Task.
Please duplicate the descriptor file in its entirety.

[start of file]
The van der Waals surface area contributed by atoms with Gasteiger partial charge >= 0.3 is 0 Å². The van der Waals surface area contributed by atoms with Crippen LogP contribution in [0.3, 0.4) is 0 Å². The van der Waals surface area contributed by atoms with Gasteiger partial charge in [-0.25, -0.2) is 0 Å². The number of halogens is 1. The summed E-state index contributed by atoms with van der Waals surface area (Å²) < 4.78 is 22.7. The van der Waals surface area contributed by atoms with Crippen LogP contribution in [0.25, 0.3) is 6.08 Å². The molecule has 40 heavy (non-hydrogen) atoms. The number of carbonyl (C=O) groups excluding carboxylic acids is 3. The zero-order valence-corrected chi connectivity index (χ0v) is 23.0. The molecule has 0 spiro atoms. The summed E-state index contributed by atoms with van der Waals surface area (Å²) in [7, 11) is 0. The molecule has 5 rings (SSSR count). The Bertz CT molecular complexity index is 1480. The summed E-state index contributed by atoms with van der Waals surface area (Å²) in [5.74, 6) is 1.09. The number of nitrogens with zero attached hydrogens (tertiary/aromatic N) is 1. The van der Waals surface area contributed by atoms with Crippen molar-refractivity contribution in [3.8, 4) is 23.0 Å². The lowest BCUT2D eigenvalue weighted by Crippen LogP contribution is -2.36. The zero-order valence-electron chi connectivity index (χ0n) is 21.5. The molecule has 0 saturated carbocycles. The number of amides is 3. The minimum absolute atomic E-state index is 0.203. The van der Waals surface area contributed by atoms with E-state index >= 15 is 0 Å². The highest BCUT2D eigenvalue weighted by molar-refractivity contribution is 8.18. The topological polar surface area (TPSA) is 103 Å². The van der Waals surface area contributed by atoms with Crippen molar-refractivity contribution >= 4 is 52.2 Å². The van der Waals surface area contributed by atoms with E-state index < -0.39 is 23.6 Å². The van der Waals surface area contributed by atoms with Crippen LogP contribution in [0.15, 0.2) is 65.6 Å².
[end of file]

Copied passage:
The van der Waals surface area contributed by atoms with Gasteiger partial charge >= 0.3 is 0 Å². The van der Waals surface area contributed by atoms with Crippen LogP contribution in [0.3, 0.4) is 0 Å². The van der Waals surface area contributed by atoms with Gasteiger partial charge in [-0.25, -0.2) is 0 Å². The number of halogens is 1. The summed E-state index contributed by atoms with van der Waals surface area (Å²) < 4.78 is 22.7. The van der Waals surface area contributed by atoms with Crippen LogP contribution in [0.25, 0.3) is 6.08 Å². The molecule has 40 heavy (non-hydrogen) atoms. The number of carbonyl (C=O) groups excluding carboxylic acids is 3. The zero-order valence-corrected chi connectivity index (χ0v) is 23.0. The molecule has 0 spiro atoms. The summed E-state index contributed by atoms with van der Waals surface area (Å²) in [7, 11) is 0. The molecule has 5 rings (SSSR count). The Bertz CT molecular complexity index is 1480. The summed E-state index contributed by atoms with van der Waals surface area (Å²) in [5.74, 6) is 1.09. The number of nitrogens with zero attached hydrogens (tertiary/aromatic N) is 1. The van der Waals surface area contributed by atoms with Crippen molar-refractivity contribution in [3.8, 4) is 23.0 Å². The lowest BCUT2D eigenvalue weighted by Crippen LogP contribution is -2.36. The zero-order valence-electron chi connectivity index (χ0n) is 21.5. The molecule has 0 saturated carbocycles. The number of amides is 3. The minimum absolute atomic E-state index is 0.203. The van der Waals surface area contributed by atoms with E-state index >= 15 is 0 Å². The highest BCUT2D eigenvalue weighted by molar-refractivity contribution is 8.18. The topological polar surface area (TPSA) is 103 Å². The van der Waals surface area contributed by atoms with Crippen molar-refractivity contribution >= 4 is 52.2 Å². The van der Waals surface area contributed by atoms with E-state index < -0.39 is 23.6 Å². The van der Waals surface area contributed by atoms with Crippen LogP contribution in [0.15, 0.2) is 65.6 Å².